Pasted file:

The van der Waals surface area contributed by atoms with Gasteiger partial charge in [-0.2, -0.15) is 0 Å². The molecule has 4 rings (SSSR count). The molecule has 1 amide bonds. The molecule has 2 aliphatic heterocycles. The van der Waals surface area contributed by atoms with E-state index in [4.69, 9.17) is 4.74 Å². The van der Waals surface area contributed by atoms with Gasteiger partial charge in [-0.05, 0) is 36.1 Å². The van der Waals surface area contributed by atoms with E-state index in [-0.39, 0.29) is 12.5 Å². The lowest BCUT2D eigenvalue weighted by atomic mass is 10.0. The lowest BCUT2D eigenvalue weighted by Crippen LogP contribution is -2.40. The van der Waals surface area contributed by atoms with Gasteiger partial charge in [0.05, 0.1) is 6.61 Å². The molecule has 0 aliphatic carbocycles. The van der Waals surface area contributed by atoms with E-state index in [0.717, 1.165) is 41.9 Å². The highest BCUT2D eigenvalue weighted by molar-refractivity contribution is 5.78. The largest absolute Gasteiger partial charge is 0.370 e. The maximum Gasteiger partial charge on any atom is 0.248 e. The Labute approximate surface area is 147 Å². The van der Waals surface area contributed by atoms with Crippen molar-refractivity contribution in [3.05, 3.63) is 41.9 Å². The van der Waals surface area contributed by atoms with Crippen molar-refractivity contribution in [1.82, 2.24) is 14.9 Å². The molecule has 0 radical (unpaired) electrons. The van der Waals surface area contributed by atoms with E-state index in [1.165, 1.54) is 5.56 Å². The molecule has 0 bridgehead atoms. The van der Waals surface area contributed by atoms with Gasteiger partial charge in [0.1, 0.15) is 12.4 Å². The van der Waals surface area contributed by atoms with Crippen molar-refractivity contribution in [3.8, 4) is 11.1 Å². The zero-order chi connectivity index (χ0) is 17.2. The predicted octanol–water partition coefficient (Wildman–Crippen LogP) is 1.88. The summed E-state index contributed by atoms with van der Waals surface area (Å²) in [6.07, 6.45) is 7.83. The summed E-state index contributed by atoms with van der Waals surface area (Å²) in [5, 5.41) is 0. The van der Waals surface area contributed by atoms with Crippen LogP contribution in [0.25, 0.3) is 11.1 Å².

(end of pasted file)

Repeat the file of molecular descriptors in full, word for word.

The van der Waals surface area contributed by atoms with Gasteiger partial charge in [-0.2, -0.15) is 0 Å². The molecule has 4 rings (SSSR count). The molecule has 1 amide bonds. The molecule has 2 aliphatic heterocycles. The van der Waals surface area contributed by atoms with E-state index in [4.69, 9.17) is 4.74 Å². The van der Waals surface area contributed by atoms with Gasteiger partial charge in [-0.05, 0) is 36.1 Å². The van der Waals surface area contributed by atoms with E-state index in [-0.39, 0.29) is 12.5 Å². The lowest BCUT2D eigenvalue weighted by atomic mass is 10.0. The lowest BCUT2D eigenvalue weighted by Crippen LogP contribution is -2.40. The van der Waals surface area contributed by atoms with Gasteiger partial charge in [0.05, 0.1) is 6.61 Å². The molecule has 0 aliphatic carbocycles. The van der Waals surface area contributed by atoms with E-state index in [0.717, 1.165) is 41.9 Å². The highest BCUT2D eigenvalue weighted by molar-refractivity contribution is 5.78. The largest absolute Gasteiger partial charge is 0.370 e. The maximum Gasteiger partial charge on any atom is 0.248 e. The Labute approximate surface area is 147 Å². The van der Waals surface area contributed by atoms with Crippen molar-refractivity contribution in [3.05, 3.63) is 41.9 Å². The van der Waals surface area contributed by atoms with Crippen molar-refractivity contribution in [1.82, 2.24) is 14.9 Å². The molecule has 0 radical (unpaired) electrons. The van der Waals surface area contributed by atoms with E-state index in [1.165, 1.54) is 5.56 Å². The molecule has 0 bridgehead atoms. The van der Waals surface area contributed by atoms with Gasteiger partial charge in [0.1, 0.15) is 12.4 Å². The van der Waals surface area contributed by atoms with Crippen molar-refractivity contribution in [3.8, 4) is 11.1 Å². The zero-order chi connectivity index (χ0) is 17.2. The predicted octanol–water partition coefficient (Wildman–Crippen LogP) is 1.88. The summed E-state index contributed by atoms with van der Waals surface area (Å²) in [6.07, 6.45) is 7.83. The summed E-state index contributed by atoms with van der Waals surface area (Å²) in [5, 5.41) is 0. The van der Waals surface area contributed by atoms with Crippen LogP contribution in [0.25, 0.3) is 11.1 Å².